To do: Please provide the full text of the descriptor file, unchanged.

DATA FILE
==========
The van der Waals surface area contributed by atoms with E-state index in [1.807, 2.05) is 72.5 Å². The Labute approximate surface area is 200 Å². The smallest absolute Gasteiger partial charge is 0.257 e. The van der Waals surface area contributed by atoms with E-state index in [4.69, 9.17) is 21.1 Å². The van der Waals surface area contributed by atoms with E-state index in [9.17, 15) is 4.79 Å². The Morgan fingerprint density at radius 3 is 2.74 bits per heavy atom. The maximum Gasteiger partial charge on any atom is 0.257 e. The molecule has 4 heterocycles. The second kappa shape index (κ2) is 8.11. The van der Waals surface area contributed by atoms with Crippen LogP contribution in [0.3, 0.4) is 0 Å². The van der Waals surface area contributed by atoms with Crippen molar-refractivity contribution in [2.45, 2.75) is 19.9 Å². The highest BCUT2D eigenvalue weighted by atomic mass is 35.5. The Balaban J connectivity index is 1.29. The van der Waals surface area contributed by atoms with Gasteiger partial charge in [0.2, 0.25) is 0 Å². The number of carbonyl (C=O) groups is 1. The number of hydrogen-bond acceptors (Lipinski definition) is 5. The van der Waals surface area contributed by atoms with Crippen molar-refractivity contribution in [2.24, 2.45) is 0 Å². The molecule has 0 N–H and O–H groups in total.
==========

The van der Waals surface area contributed by atoms with E-state index in [1.807, 2.05) is 72.5 Å². The Labute approximate surface area is 200 Å². The smallest absolute Gasteiger partial charge is 0.257 e. The van der Waals surface area contributed by atoms with E-state index in [4.69, 9.17) is 21.1 Å². The van der Waals surface area contributed by atoms with E-state index in [9.17, 15) is 4.79 Å². The Morgan fingerprint density at radius 3 is 2.74 bits per heavy atom. The maximum Gasteiger partial charge on any atom is 0.257 e. The molecule has 4 heterocycles. The second kappa shape index (κ2) is 8.11. The van der Waals surface area contributed by atoms with Crippen LogP contribution in [0.3, 0.4) is 0 Å². The van der Waals surface area contributed by atoms with Crippen molar-refractivity contribution in [2.45, 2.75) is 19.9 Å². The highest BCUT2D eigenvalue weighted by atomic mass is 35.5. The Balaban J connectivity index is 1.29. The van der Waals surface area contributed by atoms with Gasteiger partial charge in [0.2, 0.25) is 0 Å². The number of carbonyl (C=O) groups is 1. The number of hydrogen-bond acceptors (Lipinski definition) is 5. The van der Waals surface area contributed by atoms with Crippen molar-refractivity contribution in [2.24, 2.45) is 0 Å². The molecule has 0 N–H and O–H groups in total.